As I sat staring at the wall of the cafe taking in all I had just read, my friend Paul walked in.
After morning greetings, I decided to share the email I just received. Paul’s a psychologist and I was sure he would appreciate the impact of the words that had been sent to me by someone named Eva. After a few minutes of silent reading, he smiled, looked up and said, “Well you did it, you can pretty much quit and call it good because you can’t top that”.
The email we had each read had started with, “I have a wonderful story of inspiration to share that involves your photograph”.
Ultimately, as photographers, we strive to produce something resulting from our vision, in return we want the viewers of this work to emotionally connect to this vision. My own particular vision is to inspire people through mountain sport, which is as much my passion as photographing it.
In the mail I received, I read Eva’s story about how she was inspired by one of our images. So inspired that this image became a symbol of what she wanted after suffering from a horrible accident that left her forever changed. She described the hell she went through, only to make it out the other end a better person, and finally, “I really want to thank you from the bottom of my heart for this particular photo, we have been in quite the journey together your art and I, the image evokes such expansion and how glorious life truly is. Thank you ~ thank you ~ thank you.”
As Paul said, “You can’t top that.” No, I can’t. No job will roll in that will give me the same reward as making the difference in someone’s life. This is the most dramatic example of exactly what we strive to do.
Strangely though, we have found the opposite reaction to some of the same images we hoped would inspire people. In today’s world of daily social media bombardment, I too play the game of posting images and stories that I hope will be a hit. The goal is not to beat my chest, but to provide information or some inspiration to do things you love in the mountains. Interestingly, the very images that will generate the most “Likes”, are the same images that will cause the most unfollows. When I see this, I think back to several instances where people have told me that they stopped following us because our images actually frustrated them. Maybe a negative reaction to a positive image is a mirror of where we are in life.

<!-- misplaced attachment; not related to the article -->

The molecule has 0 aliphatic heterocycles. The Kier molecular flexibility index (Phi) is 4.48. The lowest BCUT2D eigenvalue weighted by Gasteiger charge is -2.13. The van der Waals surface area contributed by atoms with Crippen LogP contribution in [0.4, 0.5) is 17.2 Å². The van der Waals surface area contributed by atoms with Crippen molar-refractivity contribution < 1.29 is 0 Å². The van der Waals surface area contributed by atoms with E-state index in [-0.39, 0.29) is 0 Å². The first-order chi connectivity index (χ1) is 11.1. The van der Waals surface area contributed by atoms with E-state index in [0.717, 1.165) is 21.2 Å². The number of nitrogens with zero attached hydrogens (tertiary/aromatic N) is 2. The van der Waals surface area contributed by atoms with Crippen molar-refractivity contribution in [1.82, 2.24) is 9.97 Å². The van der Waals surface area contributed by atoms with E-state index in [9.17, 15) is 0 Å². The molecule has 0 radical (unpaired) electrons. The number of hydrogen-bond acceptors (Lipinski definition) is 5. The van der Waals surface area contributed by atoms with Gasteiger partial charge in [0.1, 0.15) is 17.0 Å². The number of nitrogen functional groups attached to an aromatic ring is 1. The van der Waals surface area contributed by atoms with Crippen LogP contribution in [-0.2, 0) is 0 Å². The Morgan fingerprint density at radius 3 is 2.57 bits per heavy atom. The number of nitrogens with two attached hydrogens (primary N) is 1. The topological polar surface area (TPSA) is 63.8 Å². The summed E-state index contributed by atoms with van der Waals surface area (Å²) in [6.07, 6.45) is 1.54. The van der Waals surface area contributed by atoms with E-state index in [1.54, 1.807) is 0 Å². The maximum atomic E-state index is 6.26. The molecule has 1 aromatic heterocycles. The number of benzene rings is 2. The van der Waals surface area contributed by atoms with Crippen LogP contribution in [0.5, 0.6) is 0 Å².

Years ago, a similar email arrived, by Lyra. Her story started with seeing an image and being open to how it made her feel. In this case, she was traveling in Europe and saw a poster at a Patagonia store. The image made her dream of far off places and a life exploring them. Lyra then realized the image was not so exotic as she imagined, the caption revealed it was in California’s Owen’s Valley, only a few hours from her home in San Diego.
“It was like a smack in the face, a reality check, reminding me, ‘Hey, you live in a beautiful place, too. Don’t forget that.’ – But what Lyra made of that is what the story is. After seeing the poster, she visited the Eastern Sierra and Owen’s Valley. A short time later she found herself with an entirely new direction in life, living in the Eastern Sierra, in the very place that had inspired action. At this point she contacted Janine and I, and expressed, “How, in wandering retrospect, this photo changed my life.”
The reality is that in life, just like social media, there are followers and unfollowers. The difference being that the followers recognize a message and are then willing to follow their hearts.
At the end of Lyra’s own story, she summed it up perfectly, “Some years ago, while milling about in a conference room before an orientation for my first mountain guiding job, a quote by Rumi on the wall caught my eye: “Let yourself be silently drawn by the stronger pull of what you really love.”
By Dan Patitucci
A huge thank you to both Eva and Lyra for taking the time to let us know what our work meant to you.